Sir Gawain And The Wife Of Bath

Chaucer's Tale of the Wife of Bath, the lead tale of the so-called "marriage group", is a Gawain story standing amongst the latter versions of a group of analogues which in the main incorporate two chief motifs, viz., that of the Transformed Hag (Loathly Lady) and that of the hero's fate depending upon his answer to a baffling problem. There is perhaps a third motif common to all, that of the hero's being tested for some quality of which he himself is unaware. I call it a Gawain story because of its close parallels with the well-known Wedding of Sir Gawain and Dame Ragnell and the Ballad of the Marriage of Sir Gawain, and because six of the nine analogues which I consider typical contain ...

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certain common features which may help to illuminate Chaucer's use of motifs and incidents, and certainly not with an eye to source study.
If we count the magical nature of the meeting with the hag as a separate feature from her transformation, then there eight features which these tales, or most of them, share in common with Chaucer's:

1) A magical meeting with the Hag occurs in DS, DR, KH and MG. This last is uncertain, as several leaves are missing.
2) The Hag is magically transformed into a fair maiden in all the tales except SD. Jo Janet's equivalent of the transformation is the revelation of her royal identity.
3) A crime brings on the hero's plight in TF, SD, and P.
4) The enchantment ends with a kiss in DR, M, DS, KO, and LD.
5) The hero turns away from her in bed in F, M, DR, KH and SD.
6) There is an element of "holding back," or saving a kind of trump card to be played last in all the tales except Libeaus Desconus.
7) The hero makes a choice: all the tales ...

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girl retains some attributes of the magic deer of earlier tales.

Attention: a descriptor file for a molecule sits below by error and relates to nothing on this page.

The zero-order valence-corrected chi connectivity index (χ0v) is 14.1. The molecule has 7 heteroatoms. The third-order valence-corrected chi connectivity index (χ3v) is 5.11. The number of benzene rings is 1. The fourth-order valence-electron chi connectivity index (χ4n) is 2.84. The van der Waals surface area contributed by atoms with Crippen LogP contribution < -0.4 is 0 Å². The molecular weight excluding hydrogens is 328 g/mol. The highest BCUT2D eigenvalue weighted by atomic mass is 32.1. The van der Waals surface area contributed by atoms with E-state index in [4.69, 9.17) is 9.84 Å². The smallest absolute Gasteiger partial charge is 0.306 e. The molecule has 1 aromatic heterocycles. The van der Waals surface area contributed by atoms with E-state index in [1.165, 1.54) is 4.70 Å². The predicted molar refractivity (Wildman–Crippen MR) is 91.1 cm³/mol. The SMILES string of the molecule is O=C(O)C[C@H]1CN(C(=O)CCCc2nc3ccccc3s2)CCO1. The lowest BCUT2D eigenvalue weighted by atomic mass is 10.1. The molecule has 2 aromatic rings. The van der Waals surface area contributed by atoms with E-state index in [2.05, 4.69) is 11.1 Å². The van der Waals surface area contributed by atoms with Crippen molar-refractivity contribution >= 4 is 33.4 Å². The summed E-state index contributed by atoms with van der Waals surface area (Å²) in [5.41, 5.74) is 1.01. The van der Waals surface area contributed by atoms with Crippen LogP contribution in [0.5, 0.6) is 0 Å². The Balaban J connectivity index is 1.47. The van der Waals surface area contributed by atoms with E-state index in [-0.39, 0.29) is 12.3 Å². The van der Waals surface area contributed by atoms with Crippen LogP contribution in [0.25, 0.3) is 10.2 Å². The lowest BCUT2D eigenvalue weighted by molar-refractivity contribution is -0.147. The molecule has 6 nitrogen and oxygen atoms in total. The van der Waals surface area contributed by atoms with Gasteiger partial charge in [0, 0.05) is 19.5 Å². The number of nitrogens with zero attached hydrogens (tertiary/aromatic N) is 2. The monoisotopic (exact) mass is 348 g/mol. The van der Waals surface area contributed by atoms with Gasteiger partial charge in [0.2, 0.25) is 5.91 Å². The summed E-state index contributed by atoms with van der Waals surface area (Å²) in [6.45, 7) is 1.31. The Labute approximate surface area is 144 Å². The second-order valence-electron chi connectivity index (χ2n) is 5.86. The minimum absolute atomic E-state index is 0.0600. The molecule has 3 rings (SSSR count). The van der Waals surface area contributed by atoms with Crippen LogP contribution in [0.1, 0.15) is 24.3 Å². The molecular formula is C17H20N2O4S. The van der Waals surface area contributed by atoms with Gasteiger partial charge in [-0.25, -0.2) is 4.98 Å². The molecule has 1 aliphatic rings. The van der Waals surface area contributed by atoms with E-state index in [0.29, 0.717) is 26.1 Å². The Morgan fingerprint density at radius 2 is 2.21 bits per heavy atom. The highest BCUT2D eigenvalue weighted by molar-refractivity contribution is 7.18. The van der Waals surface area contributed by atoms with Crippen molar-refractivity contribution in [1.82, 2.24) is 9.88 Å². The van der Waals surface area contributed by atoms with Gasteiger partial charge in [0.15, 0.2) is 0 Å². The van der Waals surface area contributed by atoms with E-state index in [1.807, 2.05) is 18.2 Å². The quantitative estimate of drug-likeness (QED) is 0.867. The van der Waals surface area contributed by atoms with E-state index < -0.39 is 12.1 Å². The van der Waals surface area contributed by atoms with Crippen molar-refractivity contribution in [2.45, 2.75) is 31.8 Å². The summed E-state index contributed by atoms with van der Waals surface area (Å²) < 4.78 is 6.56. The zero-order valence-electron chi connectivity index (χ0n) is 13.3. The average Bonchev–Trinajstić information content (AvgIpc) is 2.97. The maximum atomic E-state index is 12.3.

The Transformation is obviously magical, and hardly needs any comment as a shared feature other than the comment given above. Yet one exception must be noted; in the Parzival episode there is no magical transformation. The only change here is that Orgeluse, the lady of whom Gawain is enamored, who has been scornful and shrewish toward him, suddenly begs his pardon and offers him her love. A fuller synopsis of the Parzival episode will be included in the discussion of the third feature, that of crime, below, as well as my reason for including Parzival as an analogue. Transformation is the only reason that Libeaus ...

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Sir Gawain And The Wife Of Bath. (2004, March 11). Retrieved January 27, 2021, from
"Sir Gawain And The Wife Of Bath.", 11 Mar. 2004. Web. 27 Jan. 2021. <>
"Sir Gawain And The Wife Of Bath." March 11, 2004. Accessed January 27, 2021.
"Sir Gawain And The Wife Of Bath." March 11, 2004. Accessed January 27, 2021.
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Added: 3/11/2004 07:35:00 AM
Category: Book Reports
Type: Premium Paper
Words: 4742
Pages: 18

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